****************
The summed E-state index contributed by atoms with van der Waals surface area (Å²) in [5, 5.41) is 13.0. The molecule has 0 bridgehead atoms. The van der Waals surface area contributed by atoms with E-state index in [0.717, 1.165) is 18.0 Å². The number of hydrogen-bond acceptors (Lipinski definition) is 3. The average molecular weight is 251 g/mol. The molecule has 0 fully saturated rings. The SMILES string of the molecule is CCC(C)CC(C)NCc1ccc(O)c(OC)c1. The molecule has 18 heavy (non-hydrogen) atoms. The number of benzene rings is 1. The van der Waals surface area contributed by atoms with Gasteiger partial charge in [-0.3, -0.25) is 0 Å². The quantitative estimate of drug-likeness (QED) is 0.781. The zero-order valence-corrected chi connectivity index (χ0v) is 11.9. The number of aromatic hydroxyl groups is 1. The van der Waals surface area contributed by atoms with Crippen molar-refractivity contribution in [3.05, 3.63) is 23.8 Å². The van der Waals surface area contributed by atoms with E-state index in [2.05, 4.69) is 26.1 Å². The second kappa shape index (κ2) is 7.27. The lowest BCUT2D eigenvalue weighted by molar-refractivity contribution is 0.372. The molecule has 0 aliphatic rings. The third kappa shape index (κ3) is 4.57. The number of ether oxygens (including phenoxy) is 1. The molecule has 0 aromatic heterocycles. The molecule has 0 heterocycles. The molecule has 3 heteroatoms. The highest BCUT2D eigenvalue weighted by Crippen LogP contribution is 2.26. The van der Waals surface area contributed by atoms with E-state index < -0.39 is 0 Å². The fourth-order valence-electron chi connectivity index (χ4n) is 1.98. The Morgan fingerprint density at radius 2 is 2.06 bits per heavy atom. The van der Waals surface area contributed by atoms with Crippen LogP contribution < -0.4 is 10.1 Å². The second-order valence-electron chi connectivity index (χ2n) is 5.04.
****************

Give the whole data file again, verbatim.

The summed E-state index contributed by atoms with van der Waals surface area (Å²) in [5, 5.41) is 13.0. The molecule has 0 bridgehead atoms. The van der Waals surface area contributed by atoms with E-state index in [0.717, 1.165) is 18.0 Å². The number of hydrogen-bond acceptors (Lipinski definition) is 3. The average molecular weight is 251 g/mol. The molecule has 0 fully saturated rings. The SMILES string of the molecule is CCC(C)CC(C)NCc1ccc(O)c(OC)c1. The molecule has 18 heavy (non-hydrogen) atoms. The number of benzene rings is 1. The van der Waals surface area contributed by atoms with Gasteiger partial charge in [-0.3, -0.25) is 0 Å². The quantitative estimate of drug-likeness (QED) is 0.781. The zero-order valence-corrected chi connectivity index (χ0v) is 11.9. The number of aromatic hydroxyl groups is 1. The van der Waals surface area contributed by atoms with Crippen molar-refractivity contribution in [3.05, 3.63) is 23.8 Å². The van der Waals surface area contributed by atoms with E-state index in [2.05, 4.69) is 26.1 Å². The second kappa shape index (κ2) is 7.27. The lowest BCUT2D eigenvalue weighted by molar-refractivity contribution is 0.372. The molecule has 0 aliphatic rings. The third kappa shape index (κ3) is 4.57. The number of ether oxygens (including phenoxy) is 1. The molecule has 0 aromatic heterocycles. The molecule has 0 heterocycles. The molecule has 3 heteroatoms. The highest BCUT2D eigenvalue weighted by Crippen LogP contribution is 2.26. The van der Waals surface area contributed by atoms with E-state index < -0.39 is 0 Å². The fourth-order valence-electron chi connectivity index (χ4n) is 1.98. The Morgan fingerprint density at radius 2 is 2.06 bits per heavy atom. The van der Waals surface area contributed by atoms with Crippen LogP contribution < -0.4 is 10.1 Å². The second-order valence-electron chi connectivity index (χ2n) is 5.04.